Dismiss Notice
Join Physics Forums Today!
The friendliest, high quality science and math community on the planet! Everyone who loves science is here!

Answers to a Roulette problem

  1. Oct 29, 2005 #1
    Hello,

    Can you help by providing some answers to a Roulette problem I have.

    The problem is that a roulette ball spins in the grove of a cone until the power pulling it down exceeds the force created by the push of the spin of the ball. Also, the diameter of the ball exceeds the thickness of the grove.

    If the above is true, then does a relationship exist between where the ball leaves the grove, which is dependent on the force put into the spin as well as the starting point of the spin and a certain co-ordinate on the cone that the ball will cross as it rotates downwards?

    Any help will be much appreciated.
     
  2. jcsd
  3. Oct 29, 2005 #2

    Astronuc

    User Avatar

    Staff: Mentor

    The time when the ball leaves the groove would depend in its original angular velocity. To fall out of the groove, the gravitational force pulling the ball down or out of the groove, must exceed the centripetal force keeping the ball in place.

    The ball travels in opposition to the spin of the cone, so the ball must be decelerating at some rate.


    So, [itex]\omega (t) = \omega_o + \alpha * t[/itex], where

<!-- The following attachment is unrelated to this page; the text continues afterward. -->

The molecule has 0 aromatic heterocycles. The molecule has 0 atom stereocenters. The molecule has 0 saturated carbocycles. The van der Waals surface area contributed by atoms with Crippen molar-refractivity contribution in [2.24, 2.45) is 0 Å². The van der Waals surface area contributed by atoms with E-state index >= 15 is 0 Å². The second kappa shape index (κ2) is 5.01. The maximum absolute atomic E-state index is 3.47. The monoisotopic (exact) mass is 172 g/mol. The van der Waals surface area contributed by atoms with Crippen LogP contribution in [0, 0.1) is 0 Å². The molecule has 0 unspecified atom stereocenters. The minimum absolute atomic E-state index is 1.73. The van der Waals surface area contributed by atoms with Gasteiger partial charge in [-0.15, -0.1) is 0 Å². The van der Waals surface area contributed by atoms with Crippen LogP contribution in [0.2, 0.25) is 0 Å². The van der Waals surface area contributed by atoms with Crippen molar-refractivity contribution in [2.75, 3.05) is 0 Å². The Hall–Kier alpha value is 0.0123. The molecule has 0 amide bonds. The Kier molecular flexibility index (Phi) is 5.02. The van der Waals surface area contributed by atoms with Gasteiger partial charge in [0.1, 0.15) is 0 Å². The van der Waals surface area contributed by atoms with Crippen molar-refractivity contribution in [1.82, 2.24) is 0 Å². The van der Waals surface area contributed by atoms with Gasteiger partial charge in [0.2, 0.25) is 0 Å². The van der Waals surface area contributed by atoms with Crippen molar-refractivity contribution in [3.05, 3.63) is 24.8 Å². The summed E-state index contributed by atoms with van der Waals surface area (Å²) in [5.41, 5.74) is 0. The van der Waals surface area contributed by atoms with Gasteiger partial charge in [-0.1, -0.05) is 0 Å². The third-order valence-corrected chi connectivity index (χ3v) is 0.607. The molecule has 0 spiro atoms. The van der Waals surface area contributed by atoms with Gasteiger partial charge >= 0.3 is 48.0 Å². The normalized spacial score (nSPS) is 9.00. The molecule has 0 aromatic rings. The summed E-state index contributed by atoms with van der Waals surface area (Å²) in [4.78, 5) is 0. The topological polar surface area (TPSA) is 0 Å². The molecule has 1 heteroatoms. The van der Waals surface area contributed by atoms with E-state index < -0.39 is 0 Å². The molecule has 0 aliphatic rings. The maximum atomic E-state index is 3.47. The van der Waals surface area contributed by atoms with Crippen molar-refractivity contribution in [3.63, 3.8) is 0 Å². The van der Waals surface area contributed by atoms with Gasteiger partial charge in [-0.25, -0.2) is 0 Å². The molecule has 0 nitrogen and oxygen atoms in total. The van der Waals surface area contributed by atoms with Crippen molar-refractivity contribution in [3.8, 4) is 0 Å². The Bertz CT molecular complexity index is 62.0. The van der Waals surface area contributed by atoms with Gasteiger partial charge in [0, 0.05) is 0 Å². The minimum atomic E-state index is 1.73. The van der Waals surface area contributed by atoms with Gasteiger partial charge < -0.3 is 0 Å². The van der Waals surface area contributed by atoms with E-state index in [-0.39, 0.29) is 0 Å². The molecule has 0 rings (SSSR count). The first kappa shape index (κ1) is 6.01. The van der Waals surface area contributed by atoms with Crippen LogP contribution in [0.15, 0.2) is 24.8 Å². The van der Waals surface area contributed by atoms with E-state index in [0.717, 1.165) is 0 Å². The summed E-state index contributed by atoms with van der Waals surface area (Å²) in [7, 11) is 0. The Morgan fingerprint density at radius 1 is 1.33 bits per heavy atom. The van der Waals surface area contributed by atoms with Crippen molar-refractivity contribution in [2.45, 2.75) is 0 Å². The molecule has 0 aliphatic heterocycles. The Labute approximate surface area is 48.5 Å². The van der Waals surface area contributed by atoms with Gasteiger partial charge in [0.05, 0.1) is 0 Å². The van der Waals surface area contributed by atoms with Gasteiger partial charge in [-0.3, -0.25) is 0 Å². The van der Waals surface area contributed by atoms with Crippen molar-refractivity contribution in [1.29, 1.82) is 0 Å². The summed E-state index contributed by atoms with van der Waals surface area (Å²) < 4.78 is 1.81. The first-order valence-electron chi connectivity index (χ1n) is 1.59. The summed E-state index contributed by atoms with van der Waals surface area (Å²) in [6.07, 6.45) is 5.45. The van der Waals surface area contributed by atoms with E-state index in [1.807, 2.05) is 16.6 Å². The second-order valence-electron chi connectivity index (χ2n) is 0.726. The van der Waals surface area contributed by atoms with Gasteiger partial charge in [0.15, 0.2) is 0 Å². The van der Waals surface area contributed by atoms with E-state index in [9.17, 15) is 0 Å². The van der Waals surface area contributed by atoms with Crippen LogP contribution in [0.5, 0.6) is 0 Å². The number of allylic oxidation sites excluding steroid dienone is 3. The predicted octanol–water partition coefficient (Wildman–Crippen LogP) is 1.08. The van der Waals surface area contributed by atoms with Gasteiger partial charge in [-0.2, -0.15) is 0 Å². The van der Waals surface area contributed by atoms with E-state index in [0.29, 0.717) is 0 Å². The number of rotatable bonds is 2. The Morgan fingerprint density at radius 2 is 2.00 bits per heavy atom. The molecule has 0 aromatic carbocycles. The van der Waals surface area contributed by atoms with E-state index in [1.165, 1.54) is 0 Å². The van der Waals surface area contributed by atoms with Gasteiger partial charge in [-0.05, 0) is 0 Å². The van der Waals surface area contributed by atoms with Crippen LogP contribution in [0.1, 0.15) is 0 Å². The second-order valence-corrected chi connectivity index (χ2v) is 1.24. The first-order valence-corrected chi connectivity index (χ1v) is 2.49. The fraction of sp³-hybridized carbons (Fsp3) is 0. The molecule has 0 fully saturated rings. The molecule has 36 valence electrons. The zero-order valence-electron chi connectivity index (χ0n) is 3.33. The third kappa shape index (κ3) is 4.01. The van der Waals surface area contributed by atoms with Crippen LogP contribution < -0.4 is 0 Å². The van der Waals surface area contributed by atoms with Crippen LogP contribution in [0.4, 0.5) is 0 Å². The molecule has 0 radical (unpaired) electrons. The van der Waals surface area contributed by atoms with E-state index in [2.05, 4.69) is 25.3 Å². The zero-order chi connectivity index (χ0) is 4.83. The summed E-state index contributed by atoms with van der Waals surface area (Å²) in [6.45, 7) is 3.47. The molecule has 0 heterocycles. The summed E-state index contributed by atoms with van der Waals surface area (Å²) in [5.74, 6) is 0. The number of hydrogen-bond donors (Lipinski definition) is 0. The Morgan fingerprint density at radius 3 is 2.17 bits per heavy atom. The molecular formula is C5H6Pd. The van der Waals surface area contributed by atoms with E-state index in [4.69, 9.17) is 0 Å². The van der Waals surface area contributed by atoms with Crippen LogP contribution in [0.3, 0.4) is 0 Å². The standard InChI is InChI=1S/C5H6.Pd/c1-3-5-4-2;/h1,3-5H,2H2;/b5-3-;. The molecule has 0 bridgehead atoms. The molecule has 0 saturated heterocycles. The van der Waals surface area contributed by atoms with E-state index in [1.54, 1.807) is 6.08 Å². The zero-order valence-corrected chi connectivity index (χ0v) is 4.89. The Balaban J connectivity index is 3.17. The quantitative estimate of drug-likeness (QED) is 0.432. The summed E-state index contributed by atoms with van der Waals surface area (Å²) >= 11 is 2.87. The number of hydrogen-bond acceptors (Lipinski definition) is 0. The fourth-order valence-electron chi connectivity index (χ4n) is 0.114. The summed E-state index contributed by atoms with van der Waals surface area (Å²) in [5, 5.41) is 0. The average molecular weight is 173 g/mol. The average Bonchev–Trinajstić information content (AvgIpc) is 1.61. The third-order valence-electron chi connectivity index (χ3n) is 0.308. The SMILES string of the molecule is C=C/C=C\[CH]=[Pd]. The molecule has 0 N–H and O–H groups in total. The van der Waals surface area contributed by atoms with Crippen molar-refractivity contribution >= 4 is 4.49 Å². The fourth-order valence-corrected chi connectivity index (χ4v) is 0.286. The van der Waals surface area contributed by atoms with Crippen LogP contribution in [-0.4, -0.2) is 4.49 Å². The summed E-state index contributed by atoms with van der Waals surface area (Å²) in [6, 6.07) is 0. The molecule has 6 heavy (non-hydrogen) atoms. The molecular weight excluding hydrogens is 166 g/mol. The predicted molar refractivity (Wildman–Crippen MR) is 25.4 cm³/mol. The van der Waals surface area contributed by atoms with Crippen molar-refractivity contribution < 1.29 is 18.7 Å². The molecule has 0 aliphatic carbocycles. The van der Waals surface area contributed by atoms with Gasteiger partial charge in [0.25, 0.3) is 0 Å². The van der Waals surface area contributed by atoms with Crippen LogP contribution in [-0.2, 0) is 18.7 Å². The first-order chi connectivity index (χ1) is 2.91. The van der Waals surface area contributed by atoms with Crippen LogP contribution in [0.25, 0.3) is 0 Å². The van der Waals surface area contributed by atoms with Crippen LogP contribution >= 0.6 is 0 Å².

[itex]\omega[/itex] = angular velocity of ball
    [itex]\omega_o[/itex] = initial angular velocity
    [itex]\alpha[/itex] = angular acceleration, which is negative (-) for deceleration

    This equation implies that angular acceleration is constant.

    If not then the deceleration becomes

    [itex] \int^t_{t_o}{\alpha(t)} dt[/itex], and to may = 0.

    The deceleration would depend on the resistance between the ball and the groove, and the relative speed between the ball and the groove. In rouloutte the wheel rotates in the opposite direction to the revolution of the ball.
     
    Last edited: Oct 29, 2005
Know someone interested in this topic? Share this thread via Reddit, Google+, Twitter, or Facebook

Have something to add?



Similar Discussions: Answers to a Roulette problem
Loading...